Red Cross donates demining equipment to Zimbabwe

2228

The International Committee of the Red Cross (ICRC) has donated de-mining equipment, including detectors and protective equipment, to the Zimbabwe Mine Action centre in an effort to double the country’s capacity to clear landmines in the southeast of the country.

The ICRC on 20 April said the equipment would be used to search for, clear and destroy anti-personnel mines at the Crooks Corner to Sango Border Post minefield in southeastern Zimbabwe.

The equipment was received by the Zimbabwe’s Minister of Defence, Dr Sydney Sekeramayi. Thomas Merkelbach, Head of Regional Delegation of the International Committee of the Red Cross, said at the handover that deminers would be receiving 60 sets of protective equipment and 30 detectors to enable a full team of trained personnel to begin work immediately.
“Thousands of Zimbabwean families living in proximity to minefields across the country risk their lives daily to find water, food and other essential goods they need to survive. This dangerous legacy of a conflict that ended decades ago must not be permitted to continue to destroy the future of livelihoods and communities,” said ICRC weapons expert John Sorbo.
“The donation of this demining and protective equipment will enable the Zimbabwean authorities to meet their objective of doubling the pace at which anti-personnel mines are being removed by their deminers,” he said.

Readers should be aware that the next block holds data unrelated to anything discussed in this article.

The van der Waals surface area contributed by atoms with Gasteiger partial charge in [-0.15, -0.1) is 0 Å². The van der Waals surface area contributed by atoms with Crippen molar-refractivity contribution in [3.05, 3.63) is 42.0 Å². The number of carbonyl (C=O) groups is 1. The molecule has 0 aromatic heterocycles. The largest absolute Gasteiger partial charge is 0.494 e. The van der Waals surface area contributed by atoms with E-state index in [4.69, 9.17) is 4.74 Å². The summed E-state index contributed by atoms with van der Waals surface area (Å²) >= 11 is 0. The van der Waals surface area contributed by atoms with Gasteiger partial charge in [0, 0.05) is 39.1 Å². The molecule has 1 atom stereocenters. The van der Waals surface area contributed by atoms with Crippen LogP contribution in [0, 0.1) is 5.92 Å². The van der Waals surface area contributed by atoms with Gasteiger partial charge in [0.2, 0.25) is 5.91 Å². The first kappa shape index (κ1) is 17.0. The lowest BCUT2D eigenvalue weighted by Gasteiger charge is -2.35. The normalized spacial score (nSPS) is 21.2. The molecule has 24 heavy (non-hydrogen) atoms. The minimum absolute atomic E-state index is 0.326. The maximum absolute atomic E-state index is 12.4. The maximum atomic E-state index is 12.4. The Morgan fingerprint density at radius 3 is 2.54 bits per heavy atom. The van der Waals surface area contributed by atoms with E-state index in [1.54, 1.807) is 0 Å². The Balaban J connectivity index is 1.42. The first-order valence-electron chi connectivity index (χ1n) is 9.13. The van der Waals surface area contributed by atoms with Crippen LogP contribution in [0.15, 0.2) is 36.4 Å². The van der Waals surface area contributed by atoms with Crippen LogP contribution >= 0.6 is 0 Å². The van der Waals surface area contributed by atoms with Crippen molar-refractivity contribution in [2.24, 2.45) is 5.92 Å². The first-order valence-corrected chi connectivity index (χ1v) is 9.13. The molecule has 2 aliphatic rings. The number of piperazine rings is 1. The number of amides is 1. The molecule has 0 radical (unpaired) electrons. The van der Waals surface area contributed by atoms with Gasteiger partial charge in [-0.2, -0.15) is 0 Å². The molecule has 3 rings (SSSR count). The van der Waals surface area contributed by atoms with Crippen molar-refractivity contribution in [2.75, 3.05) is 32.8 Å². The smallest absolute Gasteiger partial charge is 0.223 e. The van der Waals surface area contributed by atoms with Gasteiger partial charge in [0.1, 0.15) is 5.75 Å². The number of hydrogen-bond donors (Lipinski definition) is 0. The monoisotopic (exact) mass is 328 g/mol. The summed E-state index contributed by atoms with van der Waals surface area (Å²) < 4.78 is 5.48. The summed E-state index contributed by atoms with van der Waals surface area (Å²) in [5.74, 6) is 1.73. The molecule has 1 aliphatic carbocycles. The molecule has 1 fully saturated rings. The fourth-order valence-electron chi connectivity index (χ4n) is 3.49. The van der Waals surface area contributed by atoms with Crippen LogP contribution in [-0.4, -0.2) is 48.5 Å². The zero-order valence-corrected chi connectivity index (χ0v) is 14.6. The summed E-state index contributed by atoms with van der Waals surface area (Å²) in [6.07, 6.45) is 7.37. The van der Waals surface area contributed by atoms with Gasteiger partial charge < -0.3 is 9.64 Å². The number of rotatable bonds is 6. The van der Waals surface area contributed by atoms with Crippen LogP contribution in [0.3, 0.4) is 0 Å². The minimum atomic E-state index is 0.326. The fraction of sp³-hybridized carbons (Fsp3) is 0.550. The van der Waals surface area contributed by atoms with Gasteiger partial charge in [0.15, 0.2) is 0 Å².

“Significant progress has been made by the Government of Zimbabwe and international partners in increasing the pace at which demining is being carried out across the country. However the scale of the landmine problem in Zimbabwe simply requires more investment and support by all parties to ensure that individual landmine survivors and communities can lead productive lives free of anti-personnel mines by 2025,” said Merkelbach.



The ICRC has been working with ZIMAC since 2012 to improve existing skills, capacity and equipment available to the Government of Zimbabwe to meet its international obligations to search for, clear and destroy anti-personnel mines. Since 2012, the ICRC has donated 80 sets of anti-personnel mine detection and 110 sets of deminers’ protective equipment, 9’000 children’s exercise books giving guidance on how to avoid landmines in communities affected by landmines and trained 130 Zimbabwean personnel on a range of issues including current international humanitarian mine action standards, mine risk education and quality assurance in humanitarian mine action. States that are party to the Anti-Personnel Mine Ban Convention have agreed to aim for universal acceptance and implementation of its obligations to search for, clear and destroy landmines by 2025 worldwide.